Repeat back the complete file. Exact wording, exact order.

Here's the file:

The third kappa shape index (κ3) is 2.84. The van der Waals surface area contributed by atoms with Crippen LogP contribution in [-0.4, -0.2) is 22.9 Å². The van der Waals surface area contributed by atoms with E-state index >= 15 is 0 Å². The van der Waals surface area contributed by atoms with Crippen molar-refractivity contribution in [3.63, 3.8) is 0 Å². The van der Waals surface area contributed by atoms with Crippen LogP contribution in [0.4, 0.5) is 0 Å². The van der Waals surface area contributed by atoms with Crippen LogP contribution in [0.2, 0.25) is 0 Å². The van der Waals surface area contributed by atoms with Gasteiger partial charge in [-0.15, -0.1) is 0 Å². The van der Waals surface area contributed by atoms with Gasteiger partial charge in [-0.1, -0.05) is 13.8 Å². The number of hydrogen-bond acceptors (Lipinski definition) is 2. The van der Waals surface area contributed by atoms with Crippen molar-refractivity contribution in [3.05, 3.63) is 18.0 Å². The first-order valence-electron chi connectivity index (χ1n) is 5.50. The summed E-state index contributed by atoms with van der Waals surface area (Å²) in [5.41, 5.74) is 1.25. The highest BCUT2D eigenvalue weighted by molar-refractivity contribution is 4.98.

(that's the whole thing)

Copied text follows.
The third kappa shape index (κ3) is 2.84. The van der Waals surface area contributed by atoms with Crippen LogP contribution in [-0.4, -0.2) is 22.9 Å². The van der Waals surface area contributed by atoms with E-state index >= 15 is 0 Å². The van der Waals surface area contributed by atoms with Crippen molar-refractivity contribution in [3.63, 3.8) is 0 Å². The van der Waals surface area contributed by atoms with Crippen LogP contribution in [0.4, 0.5) is 0 Å². The van der Waals surface area contributed by atoms with Crippen LogP contribution in [0.2, 0.25) is 0 Å². The van der Waals surface area contributed by atoms with Gasteiger partial charge in [-0.15, -0.1) is 0 Å². The van der Waals surface area contributed by atoms with Gasteiger partial charge in [-0.1, -0.05) is 13.8 Å². The number of hydrogen-bond acceptors (Lipinski definition) is 2. The van der Waals surface area contributed by atoms with Crippen molar-refractivity contribution in [3.05, 3.63) is 18.0 Å². The first-order valence-electron chi connectivity index (χ1n) is 5.50. The summed E-state index contributed by atoms with van der Waals surface area (Å²) in [5.41, 5.74) is 1.25. The highest BCUT2D eigenvalue weighted by molar-refractivity contribution is 4.98.